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Re: Bytewise u??_conv_from_encoding

From: Marc Nieper-Wißkirchen
Subject: Re: Bytewise u??_conv_from_encoding
Date: Thu, 6 Jan 2022 10:30:36 +0100

Am Mi., 5. Jan. 2022 um 21:59 Uhr schrieb Bruno Haible <bruno@clisp.org>:
> Hello Marc,


> > If I understand your classification correctly, I meant something more
> > like (E) than (D), I think. As an interface, I would propose would be
> > something along the following lines:
> >
> > decoder_t d = decoder_create (iconveh_t *cd);
> > switch (decoder_push (d, byte))
> >   {
> >     char *res = decoder_result (d);
> >     size_t len = decoder_length (d);
> >     ...
> What does the programmer do here with res and len? This is where things
> get complex.

RES will point to an array of bytes of length LEN that holds a decoded
string (of multibyte characters). The consumer could then process the
result and call `decoder_push` again when the previous result has been
fully processed.

> >   case DECODER_EOF:
> >     ...
> >     ...
> >   case DECODER_ERROR:
> >     ...
> >   }
> > ...
> > decoder_destroy (d);
> What you describe here is (D), in my view.
> (E) would look like this:
>   extern decoder_t create_decoder_context (void);
>   extern void push_bytes_into_decoder (const char *p, size_t n, decoder_t);
>   extern void free_decoder_context (decoder_t);

Isn't this my solution from above? Only that in my interface,
`decoder_push` only takes a single byte (but that could be changed, of
course). How would one get the decoded result in your API?

> > > (B) means to use a different programming language. I can't recommend C++ 
> > > [1].
> >
> > The main problem I see with C++'s coroutines is that they are
> > stackless coroutines; their expressiveness is tiny compared to
> > languages with full coroutine support, to say nothing of programming
> > languages like Scheme with its first-class continuations.
> It doesn't surprise me. 'constexpr', another new addition to C++, similarly
> does only a fraction of what would be useful.

As a side note, constexpr may also become part of C23, but I haven't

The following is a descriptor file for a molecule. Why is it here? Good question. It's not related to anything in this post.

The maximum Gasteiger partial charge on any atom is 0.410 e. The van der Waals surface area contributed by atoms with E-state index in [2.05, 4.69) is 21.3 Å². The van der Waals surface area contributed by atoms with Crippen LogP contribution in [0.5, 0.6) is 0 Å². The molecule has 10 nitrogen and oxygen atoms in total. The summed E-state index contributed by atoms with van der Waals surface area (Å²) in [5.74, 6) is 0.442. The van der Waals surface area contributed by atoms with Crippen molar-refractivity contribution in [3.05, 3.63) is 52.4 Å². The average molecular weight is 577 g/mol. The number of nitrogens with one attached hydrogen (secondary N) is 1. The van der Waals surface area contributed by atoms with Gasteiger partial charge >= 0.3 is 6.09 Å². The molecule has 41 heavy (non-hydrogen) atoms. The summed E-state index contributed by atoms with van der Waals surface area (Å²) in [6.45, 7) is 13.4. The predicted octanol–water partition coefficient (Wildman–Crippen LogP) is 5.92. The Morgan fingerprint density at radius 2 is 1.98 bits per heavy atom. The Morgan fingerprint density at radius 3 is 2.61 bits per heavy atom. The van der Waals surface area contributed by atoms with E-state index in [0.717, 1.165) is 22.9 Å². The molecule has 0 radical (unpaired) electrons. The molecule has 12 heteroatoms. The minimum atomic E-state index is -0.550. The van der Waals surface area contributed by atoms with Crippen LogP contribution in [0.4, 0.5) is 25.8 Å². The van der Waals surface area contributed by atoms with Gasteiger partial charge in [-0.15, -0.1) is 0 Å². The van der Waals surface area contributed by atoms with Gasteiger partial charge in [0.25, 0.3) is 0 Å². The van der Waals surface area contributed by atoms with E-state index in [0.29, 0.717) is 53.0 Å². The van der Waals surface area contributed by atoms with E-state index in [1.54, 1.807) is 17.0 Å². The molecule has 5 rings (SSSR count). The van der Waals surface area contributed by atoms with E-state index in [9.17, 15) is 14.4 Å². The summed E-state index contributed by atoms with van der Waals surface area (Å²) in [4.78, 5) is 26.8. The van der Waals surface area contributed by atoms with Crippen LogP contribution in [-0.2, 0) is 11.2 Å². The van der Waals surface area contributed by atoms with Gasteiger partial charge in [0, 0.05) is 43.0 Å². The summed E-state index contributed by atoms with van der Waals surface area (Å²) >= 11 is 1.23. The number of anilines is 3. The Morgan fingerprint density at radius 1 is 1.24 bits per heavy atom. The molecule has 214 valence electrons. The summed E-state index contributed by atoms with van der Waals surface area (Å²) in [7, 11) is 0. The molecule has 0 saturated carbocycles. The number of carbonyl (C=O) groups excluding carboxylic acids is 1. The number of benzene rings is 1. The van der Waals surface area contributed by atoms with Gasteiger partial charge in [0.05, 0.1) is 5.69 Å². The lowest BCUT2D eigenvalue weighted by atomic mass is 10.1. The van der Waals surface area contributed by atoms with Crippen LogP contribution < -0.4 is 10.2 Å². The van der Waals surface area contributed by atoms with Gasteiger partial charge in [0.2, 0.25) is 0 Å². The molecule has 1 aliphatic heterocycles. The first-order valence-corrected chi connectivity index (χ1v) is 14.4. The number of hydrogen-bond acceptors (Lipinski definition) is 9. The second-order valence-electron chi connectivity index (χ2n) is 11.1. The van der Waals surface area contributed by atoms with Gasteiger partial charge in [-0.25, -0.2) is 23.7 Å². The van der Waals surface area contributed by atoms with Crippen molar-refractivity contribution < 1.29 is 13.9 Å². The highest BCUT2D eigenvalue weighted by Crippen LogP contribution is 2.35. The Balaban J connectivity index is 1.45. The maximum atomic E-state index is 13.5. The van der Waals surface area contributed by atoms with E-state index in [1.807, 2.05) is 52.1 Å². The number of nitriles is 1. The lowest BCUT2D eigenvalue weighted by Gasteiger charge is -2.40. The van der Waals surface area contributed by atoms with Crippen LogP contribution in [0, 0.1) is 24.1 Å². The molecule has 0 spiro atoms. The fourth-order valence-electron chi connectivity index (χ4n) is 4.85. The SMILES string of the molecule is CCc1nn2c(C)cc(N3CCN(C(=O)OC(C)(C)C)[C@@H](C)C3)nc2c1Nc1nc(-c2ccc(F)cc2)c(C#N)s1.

looked into the details. Could you briefly say for someone who doesn't
know much about constexpr where the shortcomings of C++'s constexpr

> > > (C) is possible, but complex. See e.g. gnulib's pipe-filter-ii.c or
> > > pipe-filter-gi.c. Generally, threads are overkill when all you need are
> > > coroutines.
> >
> > I agree. Unfortunately, Posix's response to dropping makecontext and
> > friends seems to be to use threads. It would be great if C had a
> > lightweight context-swapping mechanism.
> Maybe. I think setcontext() has a severe problem; see
> <https://www.gnu.org/software/gnulib/manual/html_node/setcontext.html>.

makecontext also has the problem that it only takes integer variables
as arguments. This wasn't a problem on platforms where the size of an
int is the size of a pointer.

Another problem is that the context switching operations are not
necessarily faster than the threading API because they also have to go
through kernel code as the signal mask is part of the context. This
makes them unusable for most coroutines when they are supposed to be

That's why I have been advocating a *lightweight* context-swapping
mechanism that just saves and restores the general registers
(including the stack pointer).

> > By the way, libunistring's u??_conv_from_encoding does not seem to be
> > adapted to consuming buffers. The problem is that one doesn't know in
> > advance where boundaries of multi-byte sequences are so
> > u??_conv_from_encoding will likely signal a decoding error.
> Yes, u??_conv_from_encoding is made for converting entire strings.
> If you want to restart conversion after some bytes that are part of
> a multibyte character, you need the low-level iconv().

Okay, thanks.


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